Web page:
Monday, July 07, 2008


This is kind of older news but I ran into a video of a presentation by 23andme to a tech audience at Google (I think). If you aren't aware 23andme is a personal genome analyzing company. Basically they analyze the SNPs in your genome and give you all the associations with those SNPs. For instance they will tell you your ancestry and what SNPs that you have are associated with particular diseases. There are some pretty interesting questions and an interesting look at the interface of how a costumer of 23andme's services would 'surf their genome.'
I guess that I could have also just found out all this stuff on the 23andme website.
I was actually impressed with what they do. Integration with Facebook ect. The security of the data that they collect was stressed, which would be important to me if I was a customer. Also I liked the point that personalized genetics and medicine has been moving too slow and they might be the solution to this. They also plan to share anonymous data for drug reactions and efficacies based on SNPs. This would probably be very valuable information assuming they get lots of customers.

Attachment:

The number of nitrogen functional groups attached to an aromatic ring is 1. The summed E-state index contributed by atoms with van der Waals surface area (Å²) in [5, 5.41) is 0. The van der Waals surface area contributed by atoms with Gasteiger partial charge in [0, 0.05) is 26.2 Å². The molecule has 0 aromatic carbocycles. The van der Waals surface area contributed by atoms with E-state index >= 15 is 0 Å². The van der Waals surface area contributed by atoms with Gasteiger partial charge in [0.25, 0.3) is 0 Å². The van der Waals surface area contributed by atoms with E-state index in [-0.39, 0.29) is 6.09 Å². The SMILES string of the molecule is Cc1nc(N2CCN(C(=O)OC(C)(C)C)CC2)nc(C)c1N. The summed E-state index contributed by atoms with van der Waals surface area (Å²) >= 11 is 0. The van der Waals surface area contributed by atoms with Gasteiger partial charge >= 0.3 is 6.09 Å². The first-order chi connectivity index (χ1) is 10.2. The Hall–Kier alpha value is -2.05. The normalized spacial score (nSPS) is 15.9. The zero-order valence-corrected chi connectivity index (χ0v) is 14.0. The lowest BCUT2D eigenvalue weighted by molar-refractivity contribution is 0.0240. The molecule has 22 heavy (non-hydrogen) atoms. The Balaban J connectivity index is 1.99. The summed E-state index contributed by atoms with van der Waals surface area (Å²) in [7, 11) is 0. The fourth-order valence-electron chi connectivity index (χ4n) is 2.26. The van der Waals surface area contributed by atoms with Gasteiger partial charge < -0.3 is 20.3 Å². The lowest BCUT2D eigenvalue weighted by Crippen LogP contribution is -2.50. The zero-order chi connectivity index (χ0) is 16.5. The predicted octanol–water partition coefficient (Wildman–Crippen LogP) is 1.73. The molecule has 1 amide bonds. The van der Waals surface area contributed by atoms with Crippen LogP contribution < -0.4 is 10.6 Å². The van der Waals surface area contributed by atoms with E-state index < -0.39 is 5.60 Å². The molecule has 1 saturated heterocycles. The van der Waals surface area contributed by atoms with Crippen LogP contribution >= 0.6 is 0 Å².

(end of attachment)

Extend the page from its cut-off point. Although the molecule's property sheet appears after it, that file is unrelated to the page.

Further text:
This perhaps is the big problem with 23andme. The only SNPs looked at and the only genomic data collected at a statistically significant amount will be from customers who can afford the US$1000 price tag. Somehow I don't think my genetic relationship to African goat herders is going to be properly analyzed.


kamel said...

I didn't watch the video, but I'd be curious to know how well the information they provide matches up with their promises. (for example a promise "Use 23andMe's Ancestry tools to find out whether your maternal lineage links you more closely to Marie Antoinette or Jesse James" sounds very specific, while it's probably more like 'your ancestry seems to be from geographical region X, therefore you're more closely related to celebrity Y')

I'd also be curious to know what kind of counselling services they offer. I would hope that promises like "23andMe can help you discover how your genes may affect your chances of developing various diseases and conditions, as well as traits such as athletic ability" would come with ample guidance as to how to properly interpret those results.

rob said...

It seems they are definitely aware about the limitations of what they offer in terms of data interpretation.
Interestingly they are anticipating customers marching to their general practitioner and laying some SNP data on them and asking advice. This they argue is going to help jump start personalized medicine. They are not offering medical advice however just statistics. (which will undoubtedly be misinterpreted by many.)
In regards to the ancestry painting tool I think it's more sophisticated in that it tells you which parts of your genome is from which geographical area. So it can't be as simple as what you stated. ie you are not entirely from one particular geographical ancestry.